Length: 419 pages
Tana lives in a world where walled cities called Coldtowns exist. In them, quarantined monsters and humans mingle in a decadently bloody mix of predator and prey. The only problem is, once you pass through Coldtown's gates, you can never leave.
One morning, after a perfectly ordinary party, Tana wakes up surrounded by corpses. The only other survivors of this massacre are her exasperatingly endearing ex-boyfriend, infected and on the edge, and a mysterious boy burdened with a terrible secret. Shaken and determined, Tana enters a race against the clock to save the three of them the only way she knows how: by going straight to the wicked, opulent heart of Coldtown itself.
Ah this is a tricky book for me to try and review because as much as I don't want to admit this, I couldn't finish this book. I got to page 221 and I just had to give in, I wasn't enjoying the book, it was getting me down and putting me in a right reading slump. It would literally sit on my bedside table for days and every time I looked at it I found something else to do, just to avoid picking it back up. So why did I feel this way about it? Surely after loving Holly Black's The Darkest Part of the Forest I should have scooped this up with no problems, and everyone seems to love this novel just that little bit more. I just couldn't - there was no enjoyment in me reading it what so ever. So without further ado and without completely slating this book, what did I think of it?
Plot wise I thought this book was quite unstructured - and by this I don't necessarily mean that everything was all over the place, no what I mean is more that I saw each element of the story to branch off by itself without ever really completing it. For example; I thought the beginning of the novel was absolutely brilliant. The setup was clean (metaphorically) and structured and it really gripped me as a reader, I was extremely intrigued at the premise of waking up after a party to find all of your friends are dead, killed by vampires who plague the world. It immediately had me sitting there going 'woah, now that is an introduction!' It really resonated with me that Holly Black was kicking off with such a dramatic and memorable opening, especially as that was a feature I commented about after finishing The Darkest Part of the Forest - that the beginning could have done with a bit more of a wow factor. From then the story seemed to be progressing at a decent enough pace for me to stay focused, and when the siblings Midnight and Winter showed up I thought they added a decent element to the story and I was excited to see what was going to happen when they got to the Coldtown. That's where it started to go seriously downhill. I don't think I even managed to get 50 pages further from when they entered the Coldtown to where I put the book down. The elements became predictable and the backstories of characters I didn't care about started to take over the chapters, and it was definitely not something I was intrigued to read about. It was just a disappointment that the last half or so wasn't as good as the first, especially as it caused me to give up on this book. I even gave this book multiple chances to get back into it, but it just wasn't gripping or exciting enough for me to warrant to continue. The least I was expecting from the ending was some sort of society blending , but I guess with mad blood driven vampires you can't expect a very happy ending. Due to the fact that I never even got to the ending I resolved to looking up the rest of the plot on Wikipedia of all sites and the remaining plot from where I left off did not excite me in the slightest or give me any urge to want to continue.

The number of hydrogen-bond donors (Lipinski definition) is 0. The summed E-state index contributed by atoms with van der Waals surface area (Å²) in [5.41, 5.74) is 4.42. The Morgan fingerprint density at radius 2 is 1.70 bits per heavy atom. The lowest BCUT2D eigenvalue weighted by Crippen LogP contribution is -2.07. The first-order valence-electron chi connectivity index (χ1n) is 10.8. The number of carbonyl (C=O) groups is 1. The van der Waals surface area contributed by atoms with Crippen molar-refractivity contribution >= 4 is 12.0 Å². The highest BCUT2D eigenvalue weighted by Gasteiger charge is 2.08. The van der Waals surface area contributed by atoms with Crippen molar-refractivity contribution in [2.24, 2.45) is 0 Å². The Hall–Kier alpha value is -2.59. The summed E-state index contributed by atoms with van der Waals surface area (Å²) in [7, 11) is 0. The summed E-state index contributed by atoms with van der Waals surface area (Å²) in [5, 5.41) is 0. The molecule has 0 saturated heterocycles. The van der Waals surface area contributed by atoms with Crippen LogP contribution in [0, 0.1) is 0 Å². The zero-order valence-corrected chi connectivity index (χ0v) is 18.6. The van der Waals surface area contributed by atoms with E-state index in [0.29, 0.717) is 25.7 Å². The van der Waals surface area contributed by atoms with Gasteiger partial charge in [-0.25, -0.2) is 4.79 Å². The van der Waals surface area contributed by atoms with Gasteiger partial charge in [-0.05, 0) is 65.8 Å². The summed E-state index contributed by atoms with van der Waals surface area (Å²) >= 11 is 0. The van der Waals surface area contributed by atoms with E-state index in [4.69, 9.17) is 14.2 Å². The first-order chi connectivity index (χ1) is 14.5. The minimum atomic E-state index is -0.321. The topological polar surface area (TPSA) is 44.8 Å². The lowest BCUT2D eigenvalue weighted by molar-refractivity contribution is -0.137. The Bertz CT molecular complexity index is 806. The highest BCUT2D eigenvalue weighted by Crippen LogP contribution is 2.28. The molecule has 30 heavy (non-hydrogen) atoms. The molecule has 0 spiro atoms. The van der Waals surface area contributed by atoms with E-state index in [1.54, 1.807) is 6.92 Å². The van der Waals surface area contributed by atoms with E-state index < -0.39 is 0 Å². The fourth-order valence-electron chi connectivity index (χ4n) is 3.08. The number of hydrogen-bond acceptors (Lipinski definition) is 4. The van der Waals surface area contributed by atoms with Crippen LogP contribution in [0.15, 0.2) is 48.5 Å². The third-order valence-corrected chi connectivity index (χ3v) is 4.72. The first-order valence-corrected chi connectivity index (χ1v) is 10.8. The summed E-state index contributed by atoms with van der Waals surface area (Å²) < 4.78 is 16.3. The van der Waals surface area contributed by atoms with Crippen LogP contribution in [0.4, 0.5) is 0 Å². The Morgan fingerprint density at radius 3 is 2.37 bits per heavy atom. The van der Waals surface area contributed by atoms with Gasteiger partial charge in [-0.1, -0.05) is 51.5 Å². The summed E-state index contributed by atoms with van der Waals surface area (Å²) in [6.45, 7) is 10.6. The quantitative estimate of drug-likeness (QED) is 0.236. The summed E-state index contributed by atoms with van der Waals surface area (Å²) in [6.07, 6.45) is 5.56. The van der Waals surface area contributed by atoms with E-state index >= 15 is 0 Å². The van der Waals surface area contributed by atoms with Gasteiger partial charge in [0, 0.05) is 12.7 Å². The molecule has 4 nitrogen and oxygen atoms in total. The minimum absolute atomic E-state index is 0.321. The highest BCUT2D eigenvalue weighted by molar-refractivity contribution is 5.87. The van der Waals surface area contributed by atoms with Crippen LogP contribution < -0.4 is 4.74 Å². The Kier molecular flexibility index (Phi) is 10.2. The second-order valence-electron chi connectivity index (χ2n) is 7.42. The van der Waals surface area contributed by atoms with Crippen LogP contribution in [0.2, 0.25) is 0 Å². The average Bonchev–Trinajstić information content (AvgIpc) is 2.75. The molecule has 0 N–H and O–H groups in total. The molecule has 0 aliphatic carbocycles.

In terms of characters and my attachments to them, there were non. Literally I did not care about any of the characters. Tana was enjoyable at the beginning and she was alright as a main protagonist, but I just couldn't connect to any of her decisions. All of her decision making processes seemed to be different and very unstructured in reasoning. Aiden I had no sympathy for what so ever. Tana described him as a jack-ass character and that's all I could see him as - no romantic potential what so ever. Gavriel's character was extremely flat, no depth at all besides the endless backstories that frankly I skipped quite often. I don't know what it was about him but I felt that the story could quite easily have been told if he wasn't a part of it. I would have much preferred it if it was just a road trip to Coldtown with Tana and Aiden, with the few people they meet along the way in the search of a cure or the possibility of living harmoniously.
So overall it is a real shame that I was disappointed by this book because I had such high hopes of it. Unfortunately this book left me in a real reading slump and it took me Eleanor & Park to try and lift me out of it. Will this book stop me from continuing with any of Holly Black's work? No. I still thoroughly enjoyed The Darkest Part of the Forest and I loved The Iron Trial co written by herself and Cassandra Clare. I guess this will just be a book that I don't ever come back to and just sits on my shelf, or it'll be one I'll try to re-read sometime in the distant future because in reality, it was a different take on the vampire genre. For what I read of it, I give The Coldest Girl in Coldtown by Holly Black a 2 out of 5 stars on my classification scale, hopefully someone else will find it more enjoyable than I did.